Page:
Finally had the chance to get KPW on the table with the help of long-time friend and all-around excellent player Carl N. That Carl is, indeed an excellent player is demonstrated b how close this game was, being decided by a single point on the last turn. While neither of us had played before, I owned the game so I had the opportunity to study the rules and fool around with it solitaire. Carl came in stone cold.
I took the Indians for the first go around because I figured it would give him a turn or two to get into the game system. I think the Indians can't survive a bad start.
My general plan was to spend the first few turns causing as much havoc as I could in Plymouth and Rhode Island and then ship Philip out west to rampage in the Connecticut River valley while using the powerful Narragansetts to form a buffer. And this was pretty nuch how the game played out, although with some twists and turns along the way.
The first twist was a really miserable initial turn by Philip. Between canceled battles and other bad die rolls only one English settlement was razed. This meant Philp wouldn't eb able to recruit any more tribes to his cause on Turn 2. Among the disappointing attacks was completely unsuccessful raid on Edgartown oN Marth's Vineyard. The English reacted by summoning help from Connecticut by sea to make Edgartown too tough to take. Meanwhile Massachusetts Bay sent substantial forces south into Plymouth as well.
Over the balance of the Summer and Fall it became clear that the English strategy was going to be classic force on force fighting to eliminate as many Indian units as possible. Aside from devastating the Pocassets the English generally battled Indian stacks rather than targeting villages. In contrast the Indians generally avoided troops when they could, concentrating on razing settlements. Rhode Island came under severe early pressure, lsoing 3 of its five settlements before winter and one of the remaining was raided. Only Pawtuxet was untouched, largely because that was where the Rhode Island Captain and his company were stacked. While the gentleman was good at defending his home town, his 1675 attempts at offesnsive action all came to naught for one reason or another.
The English also caught a break when Church entered the game on Turn 2, so they barely had to deal with all the pre-Church restrictions. About the only thing Church didn't do is bring many Allied Indians with him.The English policy of generally leaving villages alone meant the potential allies were unimpressed.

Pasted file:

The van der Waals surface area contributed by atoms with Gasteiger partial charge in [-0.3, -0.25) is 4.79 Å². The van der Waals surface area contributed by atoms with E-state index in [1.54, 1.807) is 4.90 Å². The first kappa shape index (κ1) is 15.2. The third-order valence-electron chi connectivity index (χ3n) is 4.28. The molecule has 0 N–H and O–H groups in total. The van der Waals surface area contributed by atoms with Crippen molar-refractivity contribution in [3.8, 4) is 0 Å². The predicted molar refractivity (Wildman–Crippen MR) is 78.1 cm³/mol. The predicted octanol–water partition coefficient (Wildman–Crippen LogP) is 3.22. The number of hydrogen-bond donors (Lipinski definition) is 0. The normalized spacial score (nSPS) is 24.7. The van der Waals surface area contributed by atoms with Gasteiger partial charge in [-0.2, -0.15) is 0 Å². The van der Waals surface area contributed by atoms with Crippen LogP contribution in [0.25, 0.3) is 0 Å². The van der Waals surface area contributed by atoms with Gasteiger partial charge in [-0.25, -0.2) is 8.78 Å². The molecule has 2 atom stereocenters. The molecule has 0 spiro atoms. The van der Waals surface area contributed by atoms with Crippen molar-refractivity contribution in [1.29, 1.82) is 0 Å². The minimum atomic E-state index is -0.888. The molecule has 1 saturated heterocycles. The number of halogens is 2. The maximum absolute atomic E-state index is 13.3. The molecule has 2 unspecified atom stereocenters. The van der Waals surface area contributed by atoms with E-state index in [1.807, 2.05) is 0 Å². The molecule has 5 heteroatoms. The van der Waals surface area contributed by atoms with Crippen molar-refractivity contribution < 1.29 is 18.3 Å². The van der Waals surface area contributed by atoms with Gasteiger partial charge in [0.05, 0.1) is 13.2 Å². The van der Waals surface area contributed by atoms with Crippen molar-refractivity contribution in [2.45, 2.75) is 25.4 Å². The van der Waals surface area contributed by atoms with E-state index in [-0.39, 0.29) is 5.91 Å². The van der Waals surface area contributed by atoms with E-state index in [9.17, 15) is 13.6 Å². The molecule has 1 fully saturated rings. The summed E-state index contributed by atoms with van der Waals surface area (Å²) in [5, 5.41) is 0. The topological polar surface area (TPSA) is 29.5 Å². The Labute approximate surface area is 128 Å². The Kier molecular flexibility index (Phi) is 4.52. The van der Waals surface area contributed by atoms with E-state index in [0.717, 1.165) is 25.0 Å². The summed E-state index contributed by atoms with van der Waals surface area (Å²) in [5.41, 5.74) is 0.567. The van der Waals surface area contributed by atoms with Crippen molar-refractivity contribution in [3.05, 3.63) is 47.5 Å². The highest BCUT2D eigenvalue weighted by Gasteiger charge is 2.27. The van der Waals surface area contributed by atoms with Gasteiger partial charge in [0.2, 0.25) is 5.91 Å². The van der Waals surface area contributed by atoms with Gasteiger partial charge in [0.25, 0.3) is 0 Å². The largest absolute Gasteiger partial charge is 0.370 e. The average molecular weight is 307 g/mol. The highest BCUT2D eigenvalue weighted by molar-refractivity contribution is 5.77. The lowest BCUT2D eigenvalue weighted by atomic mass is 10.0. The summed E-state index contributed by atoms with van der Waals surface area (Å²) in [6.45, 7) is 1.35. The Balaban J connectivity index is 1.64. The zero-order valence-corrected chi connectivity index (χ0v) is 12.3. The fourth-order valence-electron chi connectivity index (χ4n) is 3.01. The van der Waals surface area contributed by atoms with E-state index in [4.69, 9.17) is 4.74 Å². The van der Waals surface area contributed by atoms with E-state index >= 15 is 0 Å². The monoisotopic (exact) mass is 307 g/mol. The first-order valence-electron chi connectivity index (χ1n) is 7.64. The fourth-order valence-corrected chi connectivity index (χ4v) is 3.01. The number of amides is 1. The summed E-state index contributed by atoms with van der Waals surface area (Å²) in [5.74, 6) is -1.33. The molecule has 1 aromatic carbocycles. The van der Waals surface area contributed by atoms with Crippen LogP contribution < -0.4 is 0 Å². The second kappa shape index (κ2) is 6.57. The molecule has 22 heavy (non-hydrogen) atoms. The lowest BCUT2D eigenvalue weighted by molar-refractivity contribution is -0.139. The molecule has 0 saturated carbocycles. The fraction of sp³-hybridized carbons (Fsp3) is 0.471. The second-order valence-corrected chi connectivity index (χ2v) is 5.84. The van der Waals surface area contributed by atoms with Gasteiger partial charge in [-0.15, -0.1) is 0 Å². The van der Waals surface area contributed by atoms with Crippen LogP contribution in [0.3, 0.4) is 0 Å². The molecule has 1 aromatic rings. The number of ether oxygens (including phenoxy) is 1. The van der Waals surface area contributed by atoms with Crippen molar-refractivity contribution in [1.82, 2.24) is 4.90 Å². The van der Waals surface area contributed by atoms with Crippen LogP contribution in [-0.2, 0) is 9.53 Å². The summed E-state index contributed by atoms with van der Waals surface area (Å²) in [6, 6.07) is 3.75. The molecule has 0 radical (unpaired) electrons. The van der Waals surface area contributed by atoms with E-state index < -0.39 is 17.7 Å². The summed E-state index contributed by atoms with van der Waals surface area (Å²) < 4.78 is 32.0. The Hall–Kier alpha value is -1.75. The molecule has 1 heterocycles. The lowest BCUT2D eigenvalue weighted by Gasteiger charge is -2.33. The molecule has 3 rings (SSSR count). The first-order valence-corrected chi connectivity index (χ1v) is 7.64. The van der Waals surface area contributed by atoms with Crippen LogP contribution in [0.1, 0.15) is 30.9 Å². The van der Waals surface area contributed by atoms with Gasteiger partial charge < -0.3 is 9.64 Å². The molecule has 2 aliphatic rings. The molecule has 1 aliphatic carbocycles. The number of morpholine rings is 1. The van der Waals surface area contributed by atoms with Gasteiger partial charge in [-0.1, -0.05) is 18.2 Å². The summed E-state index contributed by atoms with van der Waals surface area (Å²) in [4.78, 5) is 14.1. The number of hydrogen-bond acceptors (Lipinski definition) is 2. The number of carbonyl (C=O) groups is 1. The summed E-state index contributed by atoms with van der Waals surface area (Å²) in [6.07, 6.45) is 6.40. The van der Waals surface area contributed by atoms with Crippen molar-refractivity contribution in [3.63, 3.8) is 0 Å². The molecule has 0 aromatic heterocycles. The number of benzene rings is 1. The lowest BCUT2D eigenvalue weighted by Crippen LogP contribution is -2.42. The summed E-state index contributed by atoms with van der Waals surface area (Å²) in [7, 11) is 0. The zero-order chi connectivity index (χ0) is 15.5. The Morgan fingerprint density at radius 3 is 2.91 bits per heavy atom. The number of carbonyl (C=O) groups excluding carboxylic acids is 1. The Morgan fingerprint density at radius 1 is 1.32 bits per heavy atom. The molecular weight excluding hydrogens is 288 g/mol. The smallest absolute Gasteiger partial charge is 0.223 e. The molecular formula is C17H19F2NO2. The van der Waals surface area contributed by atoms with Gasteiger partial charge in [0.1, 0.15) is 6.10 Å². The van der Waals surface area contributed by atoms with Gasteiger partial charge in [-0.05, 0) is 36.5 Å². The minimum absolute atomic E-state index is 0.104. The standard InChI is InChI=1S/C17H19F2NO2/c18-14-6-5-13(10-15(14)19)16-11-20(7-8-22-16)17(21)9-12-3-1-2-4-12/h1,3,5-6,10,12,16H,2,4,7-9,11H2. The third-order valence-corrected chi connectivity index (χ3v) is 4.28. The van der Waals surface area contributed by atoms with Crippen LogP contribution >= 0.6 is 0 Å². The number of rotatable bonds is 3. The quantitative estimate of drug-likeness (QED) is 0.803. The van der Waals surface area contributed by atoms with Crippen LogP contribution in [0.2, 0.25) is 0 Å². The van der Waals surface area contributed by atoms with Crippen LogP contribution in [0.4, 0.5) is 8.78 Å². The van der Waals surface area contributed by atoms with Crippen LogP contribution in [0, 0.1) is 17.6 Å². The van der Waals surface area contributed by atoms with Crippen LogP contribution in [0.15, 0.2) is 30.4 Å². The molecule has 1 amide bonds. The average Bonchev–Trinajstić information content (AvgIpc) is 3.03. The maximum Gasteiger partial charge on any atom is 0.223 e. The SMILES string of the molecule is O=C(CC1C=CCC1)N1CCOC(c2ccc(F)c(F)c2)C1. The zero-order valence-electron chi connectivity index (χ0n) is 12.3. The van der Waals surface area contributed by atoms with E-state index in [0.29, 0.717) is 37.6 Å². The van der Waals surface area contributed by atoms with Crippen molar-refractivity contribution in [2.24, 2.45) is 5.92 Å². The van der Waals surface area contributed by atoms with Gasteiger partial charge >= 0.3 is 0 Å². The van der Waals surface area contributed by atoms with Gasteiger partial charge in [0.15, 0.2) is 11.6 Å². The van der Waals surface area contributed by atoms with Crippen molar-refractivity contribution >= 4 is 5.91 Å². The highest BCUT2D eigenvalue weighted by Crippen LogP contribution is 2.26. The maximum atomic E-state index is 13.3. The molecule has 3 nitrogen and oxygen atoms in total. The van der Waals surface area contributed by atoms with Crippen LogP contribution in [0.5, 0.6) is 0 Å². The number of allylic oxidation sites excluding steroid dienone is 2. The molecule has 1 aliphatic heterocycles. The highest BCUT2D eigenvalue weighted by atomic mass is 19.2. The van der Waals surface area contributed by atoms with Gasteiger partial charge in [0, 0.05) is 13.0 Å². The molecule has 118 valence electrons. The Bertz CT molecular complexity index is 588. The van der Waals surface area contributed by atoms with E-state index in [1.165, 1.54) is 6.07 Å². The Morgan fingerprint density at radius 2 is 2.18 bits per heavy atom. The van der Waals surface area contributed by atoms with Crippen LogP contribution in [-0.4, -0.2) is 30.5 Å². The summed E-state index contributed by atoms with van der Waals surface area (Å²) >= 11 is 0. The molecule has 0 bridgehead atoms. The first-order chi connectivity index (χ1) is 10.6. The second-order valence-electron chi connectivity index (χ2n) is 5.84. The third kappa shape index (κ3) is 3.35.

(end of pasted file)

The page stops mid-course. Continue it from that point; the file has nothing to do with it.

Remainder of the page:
Just before Winter Philip moved out West to recruit the Nipmucks and open a new front. Western Massachusetts and Connecticut were vulnerable with most of both Connecticut and Massachusetts troops campaigning in Plymouth. The surviving Indians in the Plymoutha nd Rhode Island areas were finding themselves hemmed in by large numbers of colonists. The surviving Pocassets took refuge in Montaup Fort and Wampanoags and Sakonnets generally stood on the defensive. Taunton and Swansea were the only razed settlements in Plymouth at this point. The Indians were ahead on victory points but not by much. Winter attrition sent home 5 Colonial units and one Indian.
The year 1676 saw Philip pretty much running wild out West, recruiting the Niantics, the Pocumtucks, the Abenakis and finally the Narragansetts into the war. Trying to bring in the Mohawks didn't seem worthwhile as the Indians already had more than five active powerful warbands available. The Abenaki effort north of Boston wasn't all that successful, on;y managing to raze Gloucester while losing an Abenaki village and a warrior to the Connecticut Company and some Massachusetts troops.
With no captains out West the colonists were pretty much stuck on the defensive, but the Colonial companies in Rhode Island and Plymouth were closing in on substantial Inidan parties and racked up significant victory points when Montaup fell and during the Sakonnet's last stand at Edgartown (which was at least razed the second time the Sakonnets went for it.
By the end of Indian combat on Turn 9 there was hardly a structure lefts standing in New England west of Lancaster/Marlborough aside from Hartford and Middletown. The last few turns Philip and Cononchet concentrated on Connecticut hoping to make th New York-Connecticut border war a sure thing. They fell a tad short, but the 5/6 chance was enough with a die roll of 3 and the Indians had 3 very important victory points. A last stab at victory on the English final turn netted 4 victory points but it wasn't enough and the final score was 28 to 27.
The different approaches taken by the two sides were reflected in the breakdown of how the points were scored. Philip's side scored three points for the New York war and one point for an eliminated English unit. The other 24 points all cane from razed settlements! The English only scored 10 points for razed villages and the other 17 points came from eliminated warriors and Sachems. No Key Leaders on either side were lost. The only fort even attacked was Montaup and it took three turns of effort by large English forces to finally fall.
Overall it was a very enjoyable game and both of us were interested in another go sometime. It too a little under three hours to play, including reading the rules.